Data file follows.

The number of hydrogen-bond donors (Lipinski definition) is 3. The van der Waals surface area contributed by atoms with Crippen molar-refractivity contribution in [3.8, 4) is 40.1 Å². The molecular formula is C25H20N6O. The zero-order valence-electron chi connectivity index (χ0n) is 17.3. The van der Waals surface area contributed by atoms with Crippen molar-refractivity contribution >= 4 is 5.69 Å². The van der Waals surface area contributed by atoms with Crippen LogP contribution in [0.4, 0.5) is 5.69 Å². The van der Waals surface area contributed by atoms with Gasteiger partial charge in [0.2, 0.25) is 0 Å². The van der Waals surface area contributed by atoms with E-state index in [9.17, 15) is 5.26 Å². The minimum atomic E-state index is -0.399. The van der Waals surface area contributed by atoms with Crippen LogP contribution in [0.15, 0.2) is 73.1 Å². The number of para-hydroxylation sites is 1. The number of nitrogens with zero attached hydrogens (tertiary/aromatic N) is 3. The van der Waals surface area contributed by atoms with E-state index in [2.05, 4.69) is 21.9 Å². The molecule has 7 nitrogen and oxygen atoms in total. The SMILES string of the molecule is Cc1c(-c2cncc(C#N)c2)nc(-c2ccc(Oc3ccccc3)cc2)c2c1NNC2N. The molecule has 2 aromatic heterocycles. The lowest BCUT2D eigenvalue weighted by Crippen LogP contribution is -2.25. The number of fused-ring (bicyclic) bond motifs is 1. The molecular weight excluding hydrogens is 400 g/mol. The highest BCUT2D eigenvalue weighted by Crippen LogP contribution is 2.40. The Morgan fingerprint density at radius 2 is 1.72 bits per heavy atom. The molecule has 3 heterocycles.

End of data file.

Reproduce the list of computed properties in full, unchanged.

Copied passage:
The number of hydrogen-bond donors (Lipinski definition) is 3. The van der Waals surface area contributed by atoms with Crippen molar-refractivity contribution in [3.8, 4) is 40.1 Å². The molecular formula is C25H20N6O. The zero-order valence-electron chi connectivity index (χ0n) is 17.3. The van der Waals surface area contributed by atoms with Crippen molar-refractivity contribution >= 4 is 5.69 Å². The van der Waals surface area contributed by atoms with Crippen LogP contribution in [0.4, 0.5) is 5.69 Å². The van der Waals surface area contributed by atoms with Gasteiger partial charge in [0.2, 0.25) is 0 Å². The van der Waals surface area contributed by atoms with E-state index in [9.17, 15) is 5.26 Å². The minimum atomic E-state index is -0.399. The van der Waals surface area contributed by atoms with Crippen LogP contribution in [0.15, 0.2) is 73.1 Å². The number of para-hydroxylation sites is 1. The number of nitrogens with zero attached hydrogens (tertiary/aromatic N) is 3. The van der Waals surface area contributed by atoms with E-state index in [2.05, 4.69) is 21.9 Å². The molecule has 7 nitrogen and oxygen atoms in total. The SMILES string of the molecule is Cc1c(-c2cncc(C#N)c2)nc(-c2ccc(Oc3ccccc3)cc2)c2c1NNC2N. The molecule has 2 aromatic heterocycles. The lowest BCUT2D eigenvalue weighted by Crippen LogP contribution is -2.25. The number of fused-ring (bicyclic) bond motifs is 1. The molecular weight excluding hydrogens is 400 g/mol. The highest BCUT2D eigenvalue weighted by Crippen LogP contribution is 2.40. The Morgan fingerprint density at radius 2 is 1.72 bits per heavy atom. The molecule has 3 heterocycles.